Session 1: Policy and Practices on Innovation-driven Growth

Impulsvortrag von Herrn Staatssekretär Dr. Georg Schütte anl. G20 STI Ministers Meeting in Peking

Germany welcomes the efforts of the G20 to intensify the innovation policy activities of the countries involved and thus consolidate growth in these countries. During the recent global economic crisis, Germany learned that a targeted innovation policy is needed to get back on the growth track in times of crisis in particular. An increase in state investments in research and development can compensate for the drop in private R&D investments due to cyclical factors. Regulatory measures can create a budget-neutral environment for entrepreneurial behaviour which is more conducive to innovation and thus stimulate additional efforts in this field. But state investments need sufficient legitimization, particularly in economically difficult times. Innovation policy must therefore continuously demonstrate the societal value added of an active innovation policy. 

A successful innovation policy requires a strategic approach which actively involves all the important innovation stakeholders. The real innovators are not the political decision-makers but the companies and research institutions in our respective countries. We must involve them in our policies and motivate them to conduct more and better coordinated innovation activities. Germany can look back on 10 years of experience in this context under its High-Tech Strategy. We are happy to share our experience with our G20 partners. The approach taken by the High-Tech Strategy focuses on global challenges on the one hand and, on the other hand, encourages intense coordination activities between all the relevant players in innovation as well as civil society representatives. We have been steadily developing this strategy over three legislative periods now and would like to contribute our experiences to the exchange with our G20 partners.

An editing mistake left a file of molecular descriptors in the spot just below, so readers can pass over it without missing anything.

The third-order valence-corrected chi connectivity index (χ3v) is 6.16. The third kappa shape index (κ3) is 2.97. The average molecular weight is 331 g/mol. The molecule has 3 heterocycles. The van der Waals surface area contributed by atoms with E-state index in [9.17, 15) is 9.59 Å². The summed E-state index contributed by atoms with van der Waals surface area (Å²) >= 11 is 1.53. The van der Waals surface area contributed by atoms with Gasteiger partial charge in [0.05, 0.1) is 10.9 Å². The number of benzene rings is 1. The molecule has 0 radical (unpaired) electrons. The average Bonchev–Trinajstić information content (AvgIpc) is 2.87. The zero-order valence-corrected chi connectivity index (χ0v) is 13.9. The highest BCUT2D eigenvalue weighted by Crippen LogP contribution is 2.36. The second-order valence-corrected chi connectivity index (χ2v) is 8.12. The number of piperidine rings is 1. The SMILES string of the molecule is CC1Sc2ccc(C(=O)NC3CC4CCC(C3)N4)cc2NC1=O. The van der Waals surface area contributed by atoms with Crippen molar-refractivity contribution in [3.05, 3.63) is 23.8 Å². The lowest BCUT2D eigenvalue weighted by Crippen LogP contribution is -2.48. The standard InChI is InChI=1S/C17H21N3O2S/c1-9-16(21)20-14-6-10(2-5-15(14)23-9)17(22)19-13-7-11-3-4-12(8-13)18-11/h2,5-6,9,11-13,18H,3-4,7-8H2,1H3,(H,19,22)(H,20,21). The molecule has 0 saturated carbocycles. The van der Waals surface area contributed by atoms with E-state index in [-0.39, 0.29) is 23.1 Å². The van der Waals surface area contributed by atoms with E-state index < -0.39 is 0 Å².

We are currently also seeing an intense debate in Germany about how businesses in particular can be encouraged to be more pro-active in the field of innovation. Small and medium-sized businesses, which are a mainstay of our national economic and innovation system, must be encouraged to once again step up their innovation activities. The challenges we are facing – for example, the digital revolution – are causing upheavals which are not always easy for small and medium-sized businesses in particular to tackle and which call for more R&D activities. Germany is not the only country where state actors are asking themselves how they can involve SMEs in particular more extensively in their respective research funding programmes. These challenges are common to all the G20 countries. That is why we are interested in a close exchange and are supporting platforms such as the OECD's Innovation Policy Platform in order to develop a joint knowledge base for effective approaches to funding and evaluation.

We all have found very different answers to the many challenges currently facing us in innovation policy. The policies of the G20 states have already converged on certain points. In other words, the exchange of experiences has led to the introduction of similar sets of tools. However, there are still a number of national particularities. Unlike most other G20 countries, Germany has not yet introduced a fiscal R&D policy. That is why we are all the more interested in hearing about the experiences of the other G20 countries in implementing various forms of fiscal R&D policy.